Reviewed by NEAL GENDLER
Otto Silbermann’s unusual flight from Nazi pursuit ends in a way too unexpected to reveal.
Otto is the protagonist in The Passenger, a rediscovered, astonishingly penetrating and prescient 1939 novel by Ulrich Alexander Boschwitz. Son of a Protestant woman and a Jewish dentist and businessman who became Christian and died before the author’s birth, Boschwitz dashed off the draft over four weeks in England.
(The author was a first cousin to Minnesota’s former U.S. Sen. Rudy Boschwitz, although Rudy says they never met. Rudy said last month that Ulrich’s father was Sally — pronounced “Zollie” — the fifth of five boys. Rudy’s father was Eli, the fourth son, who the day Hitler became chancellor told his wife: “We are leaving Germany forever.” They came to the United States in 1935, and Rudy later met and helped support Ulrich’s sister, Clarissa, who became a Jew in Israel.)
The author brings us deeply and convincingly into the distressed mind of a desperate Jewish businessman in 1938 Germany.
Or so Otto was. Now, he’s “something different because I am a Jew,” he says. “What am I really? A swear word on two legs, one that people mistake for something else! I no longer have any rights, and it’s only out of propriety or habit that so many act as though I did.”
It’s also out of Otto’s well-dressed physical appearance: He doesn’t look Jewish, whatever that means. Jews say he looks Aryan. In what way, we’re not told, but it’s his biggest advantage.
His second biggest is that he has money; a desperate deal with an employee-turned-partner because he’s Aryan has left him with 41,500 marks in cash. Otto carries most of it in a briefcase as he seeks to avoid capture by riding trains, one after another after another.
He regrets not having fled Germany when it still was possible. Now, other countries don’t want to let Jews in.
“I’m a prisoner,” he thinks. “For a Jew, the entire Reich is one big concentration camp.”
His son Eduard is in France, trying to get entry papers for Otto and wife Elfriede. In 1938, France seemed like safety.
The story is told through Otto, mostly in his tormented thoughts while passing as a gentile, yet ever alert and trying not to be conspicuous. The money buys restaurant meals, train fare and an occasional edgy night’s lodging, but it won’t solve his problem.
He thinks: “I have to get out of Germany! Only there’s no place to go! To make it out of here, you have to leave your money behind, and to be let in elsewhere, you have to show you still have it.”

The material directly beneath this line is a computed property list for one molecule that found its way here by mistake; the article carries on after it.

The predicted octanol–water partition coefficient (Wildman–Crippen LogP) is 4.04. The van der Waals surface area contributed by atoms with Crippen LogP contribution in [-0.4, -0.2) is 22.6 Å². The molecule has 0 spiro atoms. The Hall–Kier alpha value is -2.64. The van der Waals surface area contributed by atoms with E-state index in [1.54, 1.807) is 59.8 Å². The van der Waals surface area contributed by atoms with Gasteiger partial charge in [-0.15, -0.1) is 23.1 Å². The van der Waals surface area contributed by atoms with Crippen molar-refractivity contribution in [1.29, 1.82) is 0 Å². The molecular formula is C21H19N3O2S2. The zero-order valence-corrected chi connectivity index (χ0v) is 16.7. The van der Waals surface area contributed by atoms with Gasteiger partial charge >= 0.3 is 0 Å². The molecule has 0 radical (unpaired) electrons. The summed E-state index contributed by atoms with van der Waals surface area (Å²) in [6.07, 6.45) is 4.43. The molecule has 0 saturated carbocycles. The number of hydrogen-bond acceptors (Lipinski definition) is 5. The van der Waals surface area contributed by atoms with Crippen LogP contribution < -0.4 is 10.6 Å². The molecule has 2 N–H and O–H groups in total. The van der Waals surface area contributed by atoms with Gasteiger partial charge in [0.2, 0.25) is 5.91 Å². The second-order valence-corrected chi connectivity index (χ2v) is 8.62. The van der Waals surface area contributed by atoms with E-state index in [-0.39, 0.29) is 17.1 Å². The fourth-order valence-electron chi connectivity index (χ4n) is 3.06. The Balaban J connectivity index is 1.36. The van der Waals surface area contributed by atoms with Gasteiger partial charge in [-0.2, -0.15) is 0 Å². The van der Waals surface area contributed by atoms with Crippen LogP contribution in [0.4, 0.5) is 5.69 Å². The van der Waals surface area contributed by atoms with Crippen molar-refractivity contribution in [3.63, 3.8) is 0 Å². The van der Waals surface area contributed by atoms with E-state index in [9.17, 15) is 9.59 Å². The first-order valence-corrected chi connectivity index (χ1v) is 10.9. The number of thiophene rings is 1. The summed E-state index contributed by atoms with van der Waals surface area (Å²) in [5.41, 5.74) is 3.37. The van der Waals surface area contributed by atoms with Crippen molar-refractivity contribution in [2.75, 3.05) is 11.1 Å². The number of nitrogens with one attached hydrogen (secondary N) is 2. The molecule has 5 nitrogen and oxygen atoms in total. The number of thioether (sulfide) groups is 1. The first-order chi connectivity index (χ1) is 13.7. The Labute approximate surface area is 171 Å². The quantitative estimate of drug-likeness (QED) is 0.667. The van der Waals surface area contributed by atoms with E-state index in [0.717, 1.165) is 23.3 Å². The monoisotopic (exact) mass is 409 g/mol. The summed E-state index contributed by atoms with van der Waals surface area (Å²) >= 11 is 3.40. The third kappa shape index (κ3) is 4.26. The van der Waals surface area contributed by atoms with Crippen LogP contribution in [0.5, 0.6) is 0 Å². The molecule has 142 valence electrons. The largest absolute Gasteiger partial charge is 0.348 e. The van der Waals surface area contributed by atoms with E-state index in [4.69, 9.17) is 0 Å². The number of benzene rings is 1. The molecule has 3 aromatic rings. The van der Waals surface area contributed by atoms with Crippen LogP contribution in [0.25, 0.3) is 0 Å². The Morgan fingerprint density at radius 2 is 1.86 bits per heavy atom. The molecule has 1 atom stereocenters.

Otto’s flight begins with stormtroopers beating at the front door of his comfortable apartment. His Christian wife of 20 years helps Otto to escape out the back, before the Nazis trash the place, brutally beating a gentile visitor they mistake for Otto. But he has nowhere safe to stay.
So he rides trains.
“The fact is that I have emigrated… to the Deutsche Reichsbahn,” he jokes to himself. “I am no longer in Germany. I am on trains that run through Germany. That’s a big difference.”
The Passenger jars us with Germans’ casually expressed Jew hatred. People Otto knows avoid him, places he used to go ask him to leave. Any German could be his enemy. For this he fought in the Great War?
At a familiar hotel, he asks a waiter about the missing concierge.
“He was arrested this afternoon. He was a Jew, after all,” the waiter says. Otto thinks: “Obviously, the waiter found this explanation sufficient.”
Boschwitz’s fast-moving tale, difficult to put down, displays the abrupt transformation of Germany’s Jews from citizens to dispossessed, despised aliens.
“We’ve become a business opportunity for our opponents and a danger for our friends,” Otto says. “And in the end, we’re blamed for our own bad luck.”
The author’s luck was bad, too, despite having fled Germany with his mother in 1935 to Sweden, then to France, Luxemburg and, in 1939, to England, where he wrote The Passenger after Kristallnacht. It was published in England and France to scant notice and rediscovered only recently. Revised by publisher and editor Peter Graf according to the author’s wishes, it is translated by Philip Boehm.
When war began, Boschwitz was deported to Australia as an “enemy alien,” then reprieved.
But despite his being only a half-Jew, with England’s help Germany got him after all: Sailing back to England in 1942, his ship was torpedoed. He was 27.
In an insightful introduction, novelist and professor André Aciman points to the author’s uncanny foresight.
“What Boschwitz saw clearly enough was the utter despoilation of one’s identity, of one’s trust in the world, and ultimately of one’s very humanity,” Aciman says.
Pondering the Jews’ predicament, Otto thinks: “Perhaps they’ll carefully undress us first and then kill us, so our clothes won’t get bloody and our banknotes won’t get damaged. These days, murder is performed economically….
“Who could have imagined anything like it? In the middle of Europe, in the 20th century!”
Neal Gendler is a Minneapolis writer and editor.